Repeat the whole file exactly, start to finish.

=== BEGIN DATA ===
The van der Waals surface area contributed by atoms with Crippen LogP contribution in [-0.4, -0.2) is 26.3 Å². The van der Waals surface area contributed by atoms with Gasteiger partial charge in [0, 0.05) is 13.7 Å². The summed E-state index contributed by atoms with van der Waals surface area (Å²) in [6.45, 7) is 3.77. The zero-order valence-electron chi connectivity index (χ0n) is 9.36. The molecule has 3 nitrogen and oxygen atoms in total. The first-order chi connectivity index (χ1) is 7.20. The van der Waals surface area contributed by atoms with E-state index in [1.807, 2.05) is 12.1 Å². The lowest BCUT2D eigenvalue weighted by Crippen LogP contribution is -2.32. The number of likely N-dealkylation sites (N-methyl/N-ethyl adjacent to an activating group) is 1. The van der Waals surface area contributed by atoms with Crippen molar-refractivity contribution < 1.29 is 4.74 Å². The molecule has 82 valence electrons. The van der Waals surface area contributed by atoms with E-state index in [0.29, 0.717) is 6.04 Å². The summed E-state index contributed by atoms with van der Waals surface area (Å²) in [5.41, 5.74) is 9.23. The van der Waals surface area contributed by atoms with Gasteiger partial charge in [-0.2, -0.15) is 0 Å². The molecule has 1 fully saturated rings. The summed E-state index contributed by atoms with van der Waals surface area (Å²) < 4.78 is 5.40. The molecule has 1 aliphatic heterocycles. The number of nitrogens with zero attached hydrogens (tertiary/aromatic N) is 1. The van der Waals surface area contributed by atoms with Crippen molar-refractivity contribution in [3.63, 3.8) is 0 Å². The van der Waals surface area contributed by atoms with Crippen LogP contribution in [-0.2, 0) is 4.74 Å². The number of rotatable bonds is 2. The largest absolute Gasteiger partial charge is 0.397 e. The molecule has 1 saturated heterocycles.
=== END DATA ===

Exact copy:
The van der Waals surface area contributed by atoms with Crippen LogP contribution in [-0.4, -0.2) is 26.3 Å². The van der Waals surface area contributed by atoms with Gasteiger partial charge in [0, 0.05) is 13.7 Å². The summed E-state index contributed by atoms with van der Waals surface area (Å²) in [6.45, 7) is 3.77. The zero-order valence-electron chi connectivity index (χ0n) is 9.36. The molecule has 3 nitrogen and oxygen atoms in total. The first-order chi connectivity index (χ1) is 7.20. The van der Waals surface area contributed by atoms with E-state index in [1.807, 2.05) is 12.1 Å². The lowest BCUT2D eigenvalue weighted by Crippen LogP contribution is -2.32. The number of likely N-dealkylation sites (N-methyl/N-ethyl adjacent to an activating group) is 1. The van der Waals surface area contributed by atoms with Crippen molar-refractivity contribution < 1.29 is 4.74 Å². The molecule has 82 valence electrons. The van der Waals surface area contributed by atoms with E-state index in [0.29, 0.717) is 6.04 Å². The summed E-state index contributed by atoms with van der Waals surface area (Å²) in [5.41, 5.74) is 9.23. The van der Waals surface area contributed by atoms with Gasteiger partial charge in [-0.2, -0.15) is 0 Å². The molecule has 1 fully saturated rings. The summed E-state index contributed by atoms with van der Waals surface area (Å²) < 4.78 is 5.40. The molecule has 1 aliphatic heterocycles. The number of nitrogens with zero attached hydrogens (tertiary/aromatic N) is 1. The van der Waals surface area contributed by atoms with Crippen molar-refractivity contribution in [3.63, 3.8) is 0 Å². The van der Waals surface area contributed by atoms with Crippen LogP contribution in [-0.2, 0) is 4.74 Å². The number of rotatable bonds is 2. The largest absolute Gasteiger partial charge is 0.397 e. The molecule has 1 saturated heterocycles.